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4.3: The Reaction of Sodium with Chlorine

  • Page ID
    177543
  • Learning Objectives

    • Explain the bonding nature of ionic compounds.
    • Relating microscopic bonding properties to macroscopic solid properties.

    Neutral atoms and their associated ions have very different physical and chemical properties. Sodium atoms form sodium metal, a soft, silvery-white metal that burns vigorously in air and reacts explosively with water. Chlorine atoms form chlorine gas, Cl2, a yellow-green gas that is extremely corrosive to most metals and very poisonous to animals and plants. The vigorous reaction between the elements sodium and chlorine forms the white, crystalline compound sodium chloride, common table salt, which contains sodium cations and chloride anions (Figure Figure \(\PageIndex{1}\)). The compound composed of these ions exhibits properties entirely different from the properties of the elements sodium and chlorine. Chlorine is poisonous, but sodium chloride is essential to life; sodium atoms react vigorously with water, but sodium chloride simply dissolves in water.

    Figure \(\PageIndex{1}\) (a) Sodium is a soft metal that must be stored in mineral oil to prevent reaction with air or water. (b) Chlorine is a pale yellow-green gas. (c) When combined, they form white crystals of sodium chloride (table salt). (credit a: modification of work by “Jurii”/Wikimedia Commons) Commons)

    Ionic Bonds

    imageedit_3_7903632767.jpg a nonmetal. As the electronic transfer occurs, both atoms will achieve more stable confirmations. The end result will be a less reactive compound. These type of species are composed of both cations and anions. In addition, they are crystalline and solid in nature. A few examples of real-world ionic compounds would be NaCl (table salt) and NaF (active ingredient in toothpaste).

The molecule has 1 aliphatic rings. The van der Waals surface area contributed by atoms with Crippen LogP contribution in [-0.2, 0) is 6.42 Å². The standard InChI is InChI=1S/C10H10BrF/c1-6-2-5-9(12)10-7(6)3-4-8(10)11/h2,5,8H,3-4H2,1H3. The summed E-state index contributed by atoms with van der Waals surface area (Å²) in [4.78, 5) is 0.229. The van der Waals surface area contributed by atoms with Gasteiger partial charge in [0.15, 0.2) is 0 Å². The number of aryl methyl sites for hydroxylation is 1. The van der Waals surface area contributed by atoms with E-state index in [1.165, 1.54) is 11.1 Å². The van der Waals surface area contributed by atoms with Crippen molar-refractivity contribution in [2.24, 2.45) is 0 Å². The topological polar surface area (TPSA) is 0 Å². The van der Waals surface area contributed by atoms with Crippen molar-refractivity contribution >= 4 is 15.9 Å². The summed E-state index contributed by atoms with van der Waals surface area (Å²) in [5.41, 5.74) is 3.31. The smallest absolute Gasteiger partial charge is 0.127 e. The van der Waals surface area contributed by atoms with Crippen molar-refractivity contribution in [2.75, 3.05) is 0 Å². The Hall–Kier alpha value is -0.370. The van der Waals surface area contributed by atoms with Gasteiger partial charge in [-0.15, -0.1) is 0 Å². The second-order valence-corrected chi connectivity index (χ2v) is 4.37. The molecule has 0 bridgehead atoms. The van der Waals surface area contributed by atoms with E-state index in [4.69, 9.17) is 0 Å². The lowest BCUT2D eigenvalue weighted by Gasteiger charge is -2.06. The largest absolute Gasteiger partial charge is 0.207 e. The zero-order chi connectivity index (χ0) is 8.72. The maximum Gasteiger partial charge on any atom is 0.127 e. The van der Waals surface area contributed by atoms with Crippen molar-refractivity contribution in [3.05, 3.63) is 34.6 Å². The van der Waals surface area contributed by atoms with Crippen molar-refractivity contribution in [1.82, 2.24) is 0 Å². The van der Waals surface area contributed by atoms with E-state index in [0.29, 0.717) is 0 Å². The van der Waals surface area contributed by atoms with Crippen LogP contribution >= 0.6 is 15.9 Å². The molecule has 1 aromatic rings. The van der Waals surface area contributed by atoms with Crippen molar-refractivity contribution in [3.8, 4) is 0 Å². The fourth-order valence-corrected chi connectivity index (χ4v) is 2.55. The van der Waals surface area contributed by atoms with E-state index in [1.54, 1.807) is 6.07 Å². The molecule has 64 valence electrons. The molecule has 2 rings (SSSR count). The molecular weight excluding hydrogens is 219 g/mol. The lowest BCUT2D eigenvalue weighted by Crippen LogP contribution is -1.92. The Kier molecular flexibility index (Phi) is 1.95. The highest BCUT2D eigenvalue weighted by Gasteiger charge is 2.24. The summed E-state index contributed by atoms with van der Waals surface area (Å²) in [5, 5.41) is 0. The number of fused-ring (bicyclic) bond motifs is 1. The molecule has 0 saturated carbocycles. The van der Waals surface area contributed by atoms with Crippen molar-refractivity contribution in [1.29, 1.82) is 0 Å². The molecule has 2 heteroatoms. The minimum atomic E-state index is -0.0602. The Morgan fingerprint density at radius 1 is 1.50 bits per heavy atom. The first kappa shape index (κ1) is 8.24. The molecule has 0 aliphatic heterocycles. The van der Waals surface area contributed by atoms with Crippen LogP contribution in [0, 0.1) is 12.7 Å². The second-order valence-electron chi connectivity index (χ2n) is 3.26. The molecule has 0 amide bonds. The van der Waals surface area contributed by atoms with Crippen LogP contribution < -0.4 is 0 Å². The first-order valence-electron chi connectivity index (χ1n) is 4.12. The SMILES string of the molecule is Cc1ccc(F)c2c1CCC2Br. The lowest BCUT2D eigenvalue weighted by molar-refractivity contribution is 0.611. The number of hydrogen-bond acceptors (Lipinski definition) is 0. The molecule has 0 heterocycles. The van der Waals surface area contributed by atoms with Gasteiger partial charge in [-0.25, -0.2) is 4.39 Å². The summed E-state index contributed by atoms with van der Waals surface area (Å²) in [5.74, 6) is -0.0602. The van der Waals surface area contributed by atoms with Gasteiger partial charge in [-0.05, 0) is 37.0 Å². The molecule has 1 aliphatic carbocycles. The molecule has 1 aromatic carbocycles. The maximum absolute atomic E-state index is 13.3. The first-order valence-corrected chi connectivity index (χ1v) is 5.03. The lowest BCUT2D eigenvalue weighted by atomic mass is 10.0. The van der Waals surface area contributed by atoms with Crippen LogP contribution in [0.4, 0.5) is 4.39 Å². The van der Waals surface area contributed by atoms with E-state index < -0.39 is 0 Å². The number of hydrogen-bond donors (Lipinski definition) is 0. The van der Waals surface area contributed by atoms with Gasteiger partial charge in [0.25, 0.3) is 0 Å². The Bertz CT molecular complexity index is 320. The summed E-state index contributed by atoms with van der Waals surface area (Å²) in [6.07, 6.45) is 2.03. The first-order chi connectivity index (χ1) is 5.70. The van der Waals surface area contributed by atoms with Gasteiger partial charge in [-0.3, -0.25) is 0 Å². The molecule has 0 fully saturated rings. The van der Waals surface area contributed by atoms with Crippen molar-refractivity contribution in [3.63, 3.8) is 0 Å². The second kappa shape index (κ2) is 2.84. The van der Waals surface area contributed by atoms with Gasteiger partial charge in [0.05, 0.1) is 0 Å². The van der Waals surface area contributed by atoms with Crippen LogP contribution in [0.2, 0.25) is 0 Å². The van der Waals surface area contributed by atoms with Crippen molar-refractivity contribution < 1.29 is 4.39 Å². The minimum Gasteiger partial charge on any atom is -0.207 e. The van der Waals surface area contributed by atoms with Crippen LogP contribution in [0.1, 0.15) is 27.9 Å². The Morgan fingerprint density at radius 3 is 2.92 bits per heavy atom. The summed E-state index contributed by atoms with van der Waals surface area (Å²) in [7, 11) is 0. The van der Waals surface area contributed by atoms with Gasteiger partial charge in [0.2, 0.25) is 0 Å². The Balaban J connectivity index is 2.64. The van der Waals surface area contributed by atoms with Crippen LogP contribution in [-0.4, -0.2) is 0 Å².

Figure \(\PageIndex{2}\) ). If sodium metal and chlorine gas mix under the right conditions, they will form salt. The sodium loses an electron, and the chlorine gains that electron. This reaction is highly favorable because of the electrostatic attraction between the particles. In the process, a great amount of light and heat is released. The resulting salt is mostly unreactive — it is stable. It will not undergo any explosive reactions, unlike the sodium and chlorine that it is made of.

    Figure \(\PageIndex{2}\) NaCl crystals.

    Image used with permission (Public Domain; NASA).

    clipboard_eb5397e6bf9ec09f5601b11262e8ad8bb.png
    Figure \(\PageIndex{3}\) The formation of sodium chloride from the attraction of sodium and chloride ions.

    The reaction is represented with Lewis dot symbols below.

    Chloride Salts

    ionic1 (2).jpg

    The sodium atom is donating its 1 valence electron to the chlorine atom. This creates a sodium cation and a chlorine anion. Notice that the net charge of the resulting compound is 0.

    References

    1. Vollhardt, K. Peter C., and Neil E. Schore. Organic Chemistry Structure and Function. New York: W. H. Freeman, 2007.
    2. Petrucci, Ralph H. General Chemistry: Principles and Modern Applications. Upper Saddle River, NJ: Pearson Education, 2007.
    3. Brown, Theodore L., Eugene H. Lemay, and Bruce E. Bursten. Chemistry: The Central Science. 6th ed. Englewood Cliffs, NJ: Prentice Hall, 1994.

    Summary

    • An ionic bond is formed when a metal donates it(s) valence electron(s) to a nonmetal.
    • The resulting ionic compound is more stable and less reactive.

    Contributors and Attributions